Bipartisan group proposes flood premium cap

“We cannot build a sustainable system by simple imposing higher premiums on homeowners,” say Senators

Bipartisan group proposes flood premium cap
by Timothy Montales

Yesterday, a six-senator bipartisan group led by Bob Menendez (New Jersey) and John Kennedy (Louisiana) and composed of Chris Van Hollen (Maryland), Elizabeth Warren (Massachusetts), Thad Cochran (Mississippi), and Marco Rubio (Florida), proposed the overhaul of the National Flood Insurance Program (NFIP) to cap premium increases, use advanced radar to provide more accurate flood maps, and provide vouchers to some homeowners who would pay for coverage. They highlighted that hitting homeowners with higher premiums should not be considered a solution.

The bill is among the many pending proposals for a program that guarantees five million homes and businesses, but that has been unable to repay the near $25 billion borrowed from the US Treasury to respond to catastrophic storms, including 2005’s Hurricane Katrina and 2012’s Superstorm Sandy.

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Home sales in flood plains will be disrupted should Congress decide not to renew the NFIP before its September 30 expiration, USA Today reported.

“We cannot build a sustainable system by simply imposing higher premiums on homeowners,” the bipartisan group wrote in an opinion published by The Wall Street Journal yesterday.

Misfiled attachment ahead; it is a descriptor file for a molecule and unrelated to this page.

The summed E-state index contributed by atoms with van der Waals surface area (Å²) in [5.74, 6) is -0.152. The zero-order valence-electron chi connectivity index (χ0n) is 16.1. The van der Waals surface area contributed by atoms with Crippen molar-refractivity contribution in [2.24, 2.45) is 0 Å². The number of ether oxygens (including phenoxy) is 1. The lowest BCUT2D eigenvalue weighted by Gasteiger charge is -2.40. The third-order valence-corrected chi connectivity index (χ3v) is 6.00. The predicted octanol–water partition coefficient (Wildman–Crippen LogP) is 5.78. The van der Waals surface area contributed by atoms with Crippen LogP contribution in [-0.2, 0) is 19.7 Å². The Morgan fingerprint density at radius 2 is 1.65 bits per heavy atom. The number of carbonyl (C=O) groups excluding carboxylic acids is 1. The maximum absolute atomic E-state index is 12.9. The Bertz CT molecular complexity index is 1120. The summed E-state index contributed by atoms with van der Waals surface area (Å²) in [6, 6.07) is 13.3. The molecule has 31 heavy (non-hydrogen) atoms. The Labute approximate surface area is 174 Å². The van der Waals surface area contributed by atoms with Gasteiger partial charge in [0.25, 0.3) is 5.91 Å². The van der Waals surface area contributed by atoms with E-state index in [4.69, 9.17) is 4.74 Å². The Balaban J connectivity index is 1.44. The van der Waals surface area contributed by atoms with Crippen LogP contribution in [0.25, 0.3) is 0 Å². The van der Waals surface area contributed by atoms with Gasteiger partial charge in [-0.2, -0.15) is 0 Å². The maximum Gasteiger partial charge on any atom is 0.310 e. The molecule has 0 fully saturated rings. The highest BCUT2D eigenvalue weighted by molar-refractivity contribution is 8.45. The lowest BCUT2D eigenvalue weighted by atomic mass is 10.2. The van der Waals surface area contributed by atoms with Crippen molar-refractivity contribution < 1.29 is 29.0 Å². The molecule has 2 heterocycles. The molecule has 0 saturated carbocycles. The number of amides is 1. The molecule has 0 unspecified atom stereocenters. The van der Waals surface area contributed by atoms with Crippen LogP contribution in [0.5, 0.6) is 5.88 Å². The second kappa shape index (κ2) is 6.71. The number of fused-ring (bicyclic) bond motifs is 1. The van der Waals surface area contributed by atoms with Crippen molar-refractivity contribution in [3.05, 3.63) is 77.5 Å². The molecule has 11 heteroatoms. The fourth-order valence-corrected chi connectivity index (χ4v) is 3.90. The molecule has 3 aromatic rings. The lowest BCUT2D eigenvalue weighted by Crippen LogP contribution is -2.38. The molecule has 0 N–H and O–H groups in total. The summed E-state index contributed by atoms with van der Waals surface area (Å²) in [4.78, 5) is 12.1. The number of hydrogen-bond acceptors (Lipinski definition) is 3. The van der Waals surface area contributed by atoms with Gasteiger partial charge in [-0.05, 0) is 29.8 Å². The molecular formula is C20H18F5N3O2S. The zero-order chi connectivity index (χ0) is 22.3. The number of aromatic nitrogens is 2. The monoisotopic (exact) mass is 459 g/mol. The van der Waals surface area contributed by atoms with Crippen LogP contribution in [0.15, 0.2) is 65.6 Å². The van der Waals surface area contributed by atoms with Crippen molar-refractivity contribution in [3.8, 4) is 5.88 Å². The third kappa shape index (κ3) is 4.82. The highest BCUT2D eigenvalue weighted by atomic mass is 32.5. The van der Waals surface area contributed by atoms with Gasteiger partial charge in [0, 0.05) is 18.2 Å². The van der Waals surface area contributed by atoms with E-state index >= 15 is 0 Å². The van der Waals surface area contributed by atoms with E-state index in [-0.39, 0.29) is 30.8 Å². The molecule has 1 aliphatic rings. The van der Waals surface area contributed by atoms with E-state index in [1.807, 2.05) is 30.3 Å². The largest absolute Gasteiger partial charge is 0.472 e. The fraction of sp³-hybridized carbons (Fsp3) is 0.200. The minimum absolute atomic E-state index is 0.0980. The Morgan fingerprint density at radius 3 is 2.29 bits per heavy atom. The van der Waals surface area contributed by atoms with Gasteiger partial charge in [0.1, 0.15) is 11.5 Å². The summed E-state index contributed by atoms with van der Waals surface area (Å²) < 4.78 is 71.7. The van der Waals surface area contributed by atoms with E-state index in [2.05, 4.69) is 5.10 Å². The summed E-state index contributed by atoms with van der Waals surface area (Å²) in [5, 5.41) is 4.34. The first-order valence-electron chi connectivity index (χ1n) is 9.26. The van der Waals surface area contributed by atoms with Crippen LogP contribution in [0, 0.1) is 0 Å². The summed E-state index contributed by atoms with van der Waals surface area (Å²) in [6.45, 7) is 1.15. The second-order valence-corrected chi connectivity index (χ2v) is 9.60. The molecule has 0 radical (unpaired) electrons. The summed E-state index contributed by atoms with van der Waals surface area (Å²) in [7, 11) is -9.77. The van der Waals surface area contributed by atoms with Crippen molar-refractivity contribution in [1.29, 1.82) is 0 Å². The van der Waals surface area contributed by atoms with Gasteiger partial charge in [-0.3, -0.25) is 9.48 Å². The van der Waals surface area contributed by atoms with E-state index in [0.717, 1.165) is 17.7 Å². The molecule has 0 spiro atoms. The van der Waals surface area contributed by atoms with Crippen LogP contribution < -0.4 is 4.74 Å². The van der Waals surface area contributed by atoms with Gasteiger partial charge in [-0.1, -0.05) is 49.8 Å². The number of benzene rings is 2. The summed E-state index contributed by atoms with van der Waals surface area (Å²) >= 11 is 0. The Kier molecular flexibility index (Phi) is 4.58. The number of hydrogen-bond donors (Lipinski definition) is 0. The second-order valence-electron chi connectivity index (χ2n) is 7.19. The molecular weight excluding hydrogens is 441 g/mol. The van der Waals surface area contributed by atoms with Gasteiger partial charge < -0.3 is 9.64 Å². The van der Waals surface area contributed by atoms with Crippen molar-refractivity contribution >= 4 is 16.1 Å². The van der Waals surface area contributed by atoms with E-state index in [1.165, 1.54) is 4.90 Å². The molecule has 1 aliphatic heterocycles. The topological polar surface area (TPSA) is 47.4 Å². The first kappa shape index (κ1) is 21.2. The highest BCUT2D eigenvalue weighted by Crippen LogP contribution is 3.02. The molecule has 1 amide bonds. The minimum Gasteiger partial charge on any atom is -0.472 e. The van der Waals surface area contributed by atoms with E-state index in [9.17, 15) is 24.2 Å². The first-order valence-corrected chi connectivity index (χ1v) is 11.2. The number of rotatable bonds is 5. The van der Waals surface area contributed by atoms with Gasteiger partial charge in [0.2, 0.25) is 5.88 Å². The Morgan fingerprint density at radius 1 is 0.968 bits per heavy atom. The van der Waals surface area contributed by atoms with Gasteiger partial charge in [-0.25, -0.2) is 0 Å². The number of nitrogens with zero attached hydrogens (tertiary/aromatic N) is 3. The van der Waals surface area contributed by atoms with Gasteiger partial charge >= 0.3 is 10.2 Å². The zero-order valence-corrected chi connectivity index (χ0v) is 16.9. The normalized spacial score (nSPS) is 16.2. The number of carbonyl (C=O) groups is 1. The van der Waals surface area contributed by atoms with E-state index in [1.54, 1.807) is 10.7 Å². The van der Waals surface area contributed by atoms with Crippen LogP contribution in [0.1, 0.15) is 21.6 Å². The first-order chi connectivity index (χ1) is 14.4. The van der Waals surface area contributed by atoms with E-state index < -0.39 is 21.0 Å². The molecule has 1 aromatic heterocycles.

Their bill would cap annual premium increases at 10%, compared with 2014’s allowed maximum of 25%, while families with insurance costs that exceed a percentage of their income set in the bill will qualify for vouchers. The bill will also offer low- or no-interest loans for home elevation work that will lessen flood impacts.

“This legislation puts the lessons we learned after Superstorm Sandy into action, levels the playing field for policyholders, and attacks the NFIP’s rampant waste and abuse to create real savings and greater investment in mitigation and resiliency efforts,” Menendez guaranteed.

The bill would cap the commissions paid to insurance companies at 22%, and suspend NFIP’s practice of paying $400 million annually to the federal treasury. However, it will not take steps to encourage private insurers to get involved in the flood insurance market, which is the goal of several other plans being considered in the House Financial Services Committee and a feature of a bill previously proposed by Senators Bill Cassidy and Kirsten Gillibrand.

The Cassidy-Gillibrand bill presents a plan to transition a Federal Emergency Management Agency (FEMA) operated program to more private-sector competition and renew the food program for a decade.

Both the Menendez-Kennedy and Cassidy-Gillibrand proposals claim that they are drawing on the experiences of Superstorm Sandy’s victims as they tighten controls over FEMA-issued contractors to process claims, while the agency was forced to reopen appeals by thousands of Sandy-ravaged homeowners.

Under the previous law, insurers that served FEMA policies faced a financial penalty for overpaid claims, but not if they underpaid them.

Related stories:
Senators introduce NFIP reauthorization bill
FEMA owes the government $25 billion

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